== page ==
ISO and Exposure Times:  If we were in a New Moon phase, I would say your ISO would be anywhere between 1600 and 6400 with an exposure time  between 15 and 25 seconds, much as if you were taking pictures of the Milky Way.  However, because we will have a 78% waxing gibbous moon, the ambient light will be a factor.  Expect to do a few test exposures to find the best combination of aperture/time/ISO to fit the conditions.  That being said, you want to keep your exposure times to 30 seconds or less.  Not only because you want the stars to register as points of light, but faint meteors will be lost in the sky-glow at higher exposure times.  Once I have my exposure I will set my intervalometer to fire continuously with only about 2 seconds between exposures.

The moon will provide a little ambient light for the landscape  and any foreground elements you may have.  After around 2am the moon will have set and the sky will be darker and this period of the night we might expect to see more meteors.  This might also require adjusting your exposure as you approach this time as well since you will be losing the moonlight.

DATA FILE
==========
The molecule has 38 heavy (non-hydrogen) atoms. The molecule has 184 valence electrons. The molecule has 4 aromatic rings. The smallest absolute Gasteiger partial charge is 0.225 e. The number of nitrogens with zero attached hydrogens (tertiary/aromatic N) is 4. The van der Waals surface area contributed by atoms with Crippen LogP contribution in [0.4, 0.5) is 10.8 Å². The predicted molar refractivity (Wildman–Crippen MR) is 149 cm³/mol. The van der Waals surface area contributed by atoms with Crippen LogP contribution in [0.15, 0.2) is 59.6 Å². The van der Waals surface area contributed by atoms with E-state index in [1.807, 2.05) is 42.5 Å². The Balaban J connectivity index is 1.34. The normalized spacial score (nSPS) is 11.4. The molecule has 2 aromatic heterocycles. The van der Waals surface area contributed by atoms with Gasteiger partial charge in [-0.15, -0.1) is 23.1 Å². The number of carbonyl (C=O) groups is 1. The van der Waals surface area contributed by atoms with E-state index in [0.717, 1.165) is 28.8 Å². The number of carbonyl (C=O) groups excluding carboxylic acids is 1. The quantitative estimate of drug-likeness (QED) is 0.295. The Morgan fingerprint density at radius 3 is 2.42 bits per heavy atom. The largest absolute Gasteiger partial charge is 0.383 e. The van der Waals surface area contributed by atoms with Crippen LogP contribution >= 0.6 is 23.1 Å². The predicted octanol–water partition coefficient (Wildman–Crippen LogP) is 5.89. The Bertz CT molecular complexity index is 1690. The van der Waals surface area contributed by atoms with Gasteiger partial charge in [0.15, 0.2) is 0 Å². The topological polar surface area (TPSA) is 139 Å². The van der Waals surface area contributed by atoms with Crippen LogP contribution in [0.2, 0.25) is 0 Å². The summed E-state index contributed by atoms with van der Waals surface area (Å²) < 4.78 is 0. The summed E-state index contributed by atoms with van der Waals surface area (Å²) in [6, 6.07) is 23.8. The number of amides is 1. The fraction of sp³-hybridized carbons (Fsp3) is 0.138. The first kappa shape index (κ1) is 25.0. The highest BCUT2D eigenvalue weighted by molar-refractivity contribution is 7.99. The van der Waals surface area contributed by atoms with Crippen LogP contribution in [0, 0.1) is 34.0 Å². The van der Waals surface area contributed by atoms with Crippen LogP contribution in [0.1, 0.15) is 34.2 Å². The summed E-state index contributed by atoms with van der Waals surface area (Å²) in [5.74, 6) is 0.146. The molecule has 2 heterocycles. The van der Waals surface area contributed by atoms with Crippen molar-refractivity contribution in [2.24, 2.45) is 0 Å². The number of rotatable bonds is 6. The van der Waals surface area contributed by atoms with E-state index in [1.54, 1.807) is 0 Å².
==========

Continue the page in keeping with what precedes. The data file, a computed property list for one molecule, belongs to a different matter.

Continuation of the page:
A Foreground Element:  Speaking of foreground, I feel it advantageous to have some type of foreground element, e.g., old barn, rock formations, interesting grouping of trees, etc. Simply a picture of the night sky with a meteor, while it might be neat, will not likely have strong compositional value.  A good foreground provides that compositional element and context. Doing this, however, is not without some important considerations. Keeping both the stars and the school in sharp focus could be difficult at a wide aperture setting.

Focus: There are two approaches to dealing with focus. It is very important that we have our stars in sharp focus and to do this we must focus on infinity. There are a couple of ways to do this at night, some easier than others. The good news is that there will be a moon to focus on and then set your lens to manual focus. Now, if you are using an ultra wide angle lens like 14mm you may be good to go, depending on how close you are to the foreground. What I expect to do if I am close is actually be sure I refocus and get one good sharp image of the foreground which I can later blend in with the sky images. Simply use of you hyper focal distance may work okay, depending on your focal length and how close you are to you foreground.